The family is found in the 1880 Census living in Tuscarawas Twp, Coshocton County, Ohio on June 9, 1880.  This is the only record of Alford E. at age 2 years old as he died at the age of 4. (11)  Charles would only have been recorded in the 1890 census as he died at age 12 in 1896 due to a farm accident.  (12) In 1900 the family is recorded living in Bethlehem Twp, Coshocton County, Ohio on June 14, 1900. James listed his birthplace as Ohio and that his father was born in Connecticut and his mother born in Ohio.  He owned his home and it was not mortgaged.  Frances listed that she was the mother of eight children and only six were living.  In addition to their children living with them, the household also included Mary J. Ruby (listed as Ward).  Mary was James’ granddaughter – child of his daughter Belle and her husband Thomas Ruby. (13)  On April 15, 1910 the family is enumerated as living at 423 N. Eleventh Street in Tuscarawas Twp, Coshocton County, Ohio.  Besides Frances, their son, (Alva) Lester and his wife, Mary (Lucy Besser) together with their son Arthur, were living with them. (14)

 

The family not only had lost two of their sons, Charles and Elmer, but also their oldest daughter, Julia.  She and Percy J. Tuttle had married on Christmas Day 1906.  Almost a year later she died from blood poisoning following childbirth.  The baby lived only a few hours. (15)

 

On February 18, 1915 Frances died of Pulmonary Tuberculosis at the age of 68 years, 2 months, 19 days.  She was buried two days later in Prairie Chapel Cemetery in Roscoe, Coshocton County, Ohio near her daughter. (16)

 

James is found still living in Tuscarawas Twp in the 1920 US Census dated Jan. 8, 1920.  Also in the household are his son, (Alva) Lester, daughter-in-law, Mary Lucy, granddaughter, Georgia and grandson, Jerrold. (17)

 

Soon after that he went back and forth between living with his kids and the Ohio Soldiers and Sailors Home in Sandusky, Ohio.  His granddaughter, Marie, wrote, “My mother’s father, James House, lived with his kids off and on when he got older and when he couldn’t stand the kids, he would go to the Ohio Vets home in Sandusky.  I think he had T.B. in his later years because when he lived with us (I remember him) Mom used to scald all the dishes he used.” (18 )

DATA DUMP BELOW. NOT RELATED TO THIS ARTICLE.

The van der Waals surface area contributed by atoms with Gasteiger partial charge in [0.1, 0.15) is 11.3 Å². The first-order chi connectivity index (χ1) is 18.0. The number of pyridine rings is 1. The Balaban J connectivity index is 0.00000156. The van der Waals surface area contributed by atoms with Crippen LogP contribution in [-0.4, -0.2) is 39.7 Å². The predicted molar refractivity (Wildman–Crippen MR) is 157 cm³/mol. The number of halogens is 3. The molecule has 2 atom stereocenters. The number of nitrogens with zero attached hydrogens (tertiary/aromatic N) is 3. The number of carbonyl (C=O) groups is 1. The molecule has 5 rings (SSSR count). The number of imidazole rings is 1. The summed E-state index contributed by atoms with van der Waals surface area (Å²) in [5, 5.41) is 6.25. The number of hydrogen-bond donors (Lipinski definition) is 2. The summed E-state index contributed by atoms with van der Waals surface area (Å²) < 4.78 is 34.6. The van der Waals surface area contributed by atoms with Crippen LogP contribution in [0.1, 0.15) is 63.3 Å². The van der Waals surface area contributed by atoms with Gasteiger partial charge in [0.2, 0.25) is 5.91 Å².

James passed away at the age of 82 on October 1, 1924 at the home of my grandparents, Lloyd and Ella (House) Amore on West Lafayette Road in Coshocton County.  His obituary stated that he was a member of the United Brethren Church.  He was buried with his wife, Frances, at Prairie Chapel Cemetery.  He left behind four sons, three daughters, three sisters, and numerous grandchildren. (19)

 

My great-grandfather had enough influence on his grandson that he was proud to carry the name James as his middle name in honor of him.  I wish I could see a picture of James in order to see what this man who fought in the civil war looked like.  And to know that he served in the military under my favorite president and one I have studied, is thrilling.

 

Rest in Peace, Great-Grandfather.

 

 

Footnotes:

(1) Information from Florence Wenk Woodard Barrett, descendant of Nelson W. House, son of Allen and Editha House.

(2)  1820 US Census

(3) Related by Descendant of Nelson W. House

(4) Government Land Records (digitized copy in possession of Wendy Littrell)

(5) 1850 US Census (digitized copy in possession of Wendy Littrell)

(6) 1860, 1870, 1880 US Censuses (digitized copies in possession of Wendy Littrell)

(7) James House’s Declaration for an Original Invalid Pension, 6 Sep 1887 (copies from National Archives in possession of Wendy Littrell)

(8 ) Special Pathology and Diagnostics with Therapeutic Hints By Sigmund Raue, C. G. Raue

Published by B. Jain Publishers, 2002

ISBN 8170210798, 9788170210795

Pages 436-427

(found on books.google.com)

(9) 80th Ohio Volunteer Infantry

http://freepages.genealogy.rootsweb.ancestry.com/~keller/ovi80/work/index.html

Charles Paul Keller, author of the website (his source is: from Volume 6, Ohio Roster Commission; Official roster of the soldiers of the state of Ohio in the War of the Rebellion, 1861 – 1866; Cincinnati, Wilstach, Baldwin & Co. 1886-95.)

(10) Dept. of the Interior; Bureau of Pensions

Certificate No. 418793 (copy from National Archives in possession of Wendy Littrell)

(11) 1880 US Census (digitized copy in possession of Wendy Littrell)

(12) Letter written by Alva Lester House to his niece, Gertrude Amore Shackelford, dated January 25, 1963.  (Copy is owned by Wendy Littrell.)

(13) 1900 US Census (digitized copy in possession of Wendy Littrell)

(14) 1910 US Census (digitized copy in possession of Wendy Littrell)

(15) Newspaper; Coshocton Age; Thursday, November 28, 1907 (digitized copy in possession of Wendy Littrell)

(16) State of Ohio, Bureau of Vital Statistics, Certificate of Death, Number 6761 (digitized copy in possession of Wendy Littrell)

(17) 1920 US Census (digitized copy in possession of Wendy Littrell)

(18 ) Email from Marie Quirk to Wendy Littrell on Feb. 9, 2000

(19) Coshocton Newspaper (digitized copy in possession of Wendy Littrell)